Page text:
Serious cruise ship safety incidents are not limited to sexual assaults. “Man overboard” incidents, thefts and even murders have long been a reality on these voyages. One tragic example concerns his 4th, 26-year-old George Smith from Greenwich, Connecticut, who went missing from a cruise in 2005. In 2015, the FBI closed the Smith case, And his family may never have an answer as to what happened. Secured the passage of the Security and Safety Act (the last major cruise industry reform). The law has made important strides in improving the safety of passengers on cruise ships, but additional action is desperately needed.
Since 2013, I have spearheaded efforts to further reform cruise line companies in the Senate, enacting the Cruise Passenger Protection Act. I am proud to be working with Rep. Doris Matsui of California on this effort. The bill implements additional passenger safety standards and cruise line reporting requirements to ensure that consumers are well informed before sailing about their rights and what they can rely on if something goes wrong. to
My bill would require cruise ships to retain footage of suspected crimes for a year so that investigators and victims have more time to access the footage they need to pursue justice. It also requires cruise lines to identify whether a crime, including sexual assault, has been committed against a minor. We plan to raise the penalties for
My Cruise Passenger Protection Act will also significantly increase victim assistance. Cruise lines clearly notify passengers of the statute of limitations for filing lawsuits and establish a Director of Victim Assistance Services within the U.S. Department of Transportation to communicate with cruise ship victims and handle cases. procedures must be formulated.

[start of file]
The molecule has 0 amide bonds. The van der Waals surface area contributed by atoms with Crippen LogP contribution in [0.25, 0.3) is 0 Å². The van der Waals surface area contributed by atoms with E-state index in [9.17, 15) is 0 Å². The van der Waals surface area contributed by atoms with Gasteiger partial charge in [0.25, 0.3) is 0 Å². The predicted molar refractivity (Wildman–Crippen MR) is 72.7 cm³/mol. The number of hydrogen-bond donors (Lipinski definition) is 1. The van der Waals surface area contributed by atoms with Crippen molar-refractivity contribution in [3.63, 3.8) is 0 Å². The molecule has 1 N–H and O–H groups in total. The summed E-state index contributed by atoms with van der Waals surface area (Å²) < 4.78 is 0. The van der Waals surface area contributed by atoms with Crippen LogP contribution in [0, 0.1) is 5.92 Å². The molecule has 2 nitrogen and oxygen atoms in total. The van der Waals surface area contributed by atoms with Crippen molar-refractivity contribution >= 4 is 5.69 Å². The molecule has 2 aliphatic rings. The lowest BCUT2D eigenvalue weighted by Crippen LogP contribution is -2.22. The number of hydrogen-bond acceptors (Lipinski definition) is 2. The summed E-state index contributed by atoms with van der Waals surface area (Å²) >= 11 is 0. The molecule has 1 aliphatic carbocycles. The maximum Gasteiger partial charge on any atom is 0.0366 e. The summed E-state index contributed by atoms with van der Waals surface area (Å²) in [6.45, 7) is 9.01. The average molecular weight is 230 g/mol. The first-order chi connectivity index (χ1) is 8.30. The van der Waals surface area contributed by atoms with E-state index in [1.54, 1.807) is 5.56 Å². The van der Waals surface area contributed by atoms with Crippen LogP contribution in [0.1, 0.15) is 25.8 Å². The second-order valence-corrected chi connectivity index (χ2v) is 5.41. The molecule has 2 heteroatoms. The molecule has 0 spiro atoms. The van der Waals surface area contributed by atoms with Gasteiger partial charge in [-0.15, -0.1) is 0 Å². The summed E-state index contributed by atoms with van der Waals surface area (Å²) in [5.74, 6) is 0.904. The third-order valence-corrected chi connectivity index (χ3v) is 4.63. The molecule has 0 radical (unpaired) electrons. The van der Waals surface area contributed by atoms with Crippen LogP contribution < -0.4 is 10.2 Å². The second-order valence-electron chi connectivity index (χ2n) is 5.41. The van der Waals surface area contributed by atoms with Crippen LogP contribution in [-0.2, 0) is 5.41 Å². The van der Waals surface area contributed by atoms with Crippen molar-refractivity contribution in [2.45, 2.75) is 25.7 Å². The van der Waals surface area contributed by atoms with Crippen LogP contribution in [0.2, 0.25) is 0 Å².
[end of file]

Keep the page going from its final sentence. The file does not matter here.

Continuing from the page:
Since I led this bill, several of its health and safety provisions have passed Congress. These provisions include the installation of video cameras in common areas to keep surveillance records for 20 days, the installation of “outboard” imaging technology, and the provision of easy access for ships to automated external defibrillators. imposes requirements on cruise lines, such as These policies currently in place are an important step forward, but full cruise passenger protection legislation must be passed to address ongoing issues on cruise ships and protect all passengers on board. it won’t work.
The cruise ship industry has vehemently opposed the legislation, saying the requirement was “unnecessary.” They’re being contested by experts, lawyers, victims and their families, as a BuzzFeed News survey revealed. We hope the cruise industry will support these important reforms. This will only make sailing better for the consumer. Strong safety standards and practical enforcement help protect passengers and hold the cruise industry accountable.
Richard Blumenthal is a Senior Senator from Connecticut.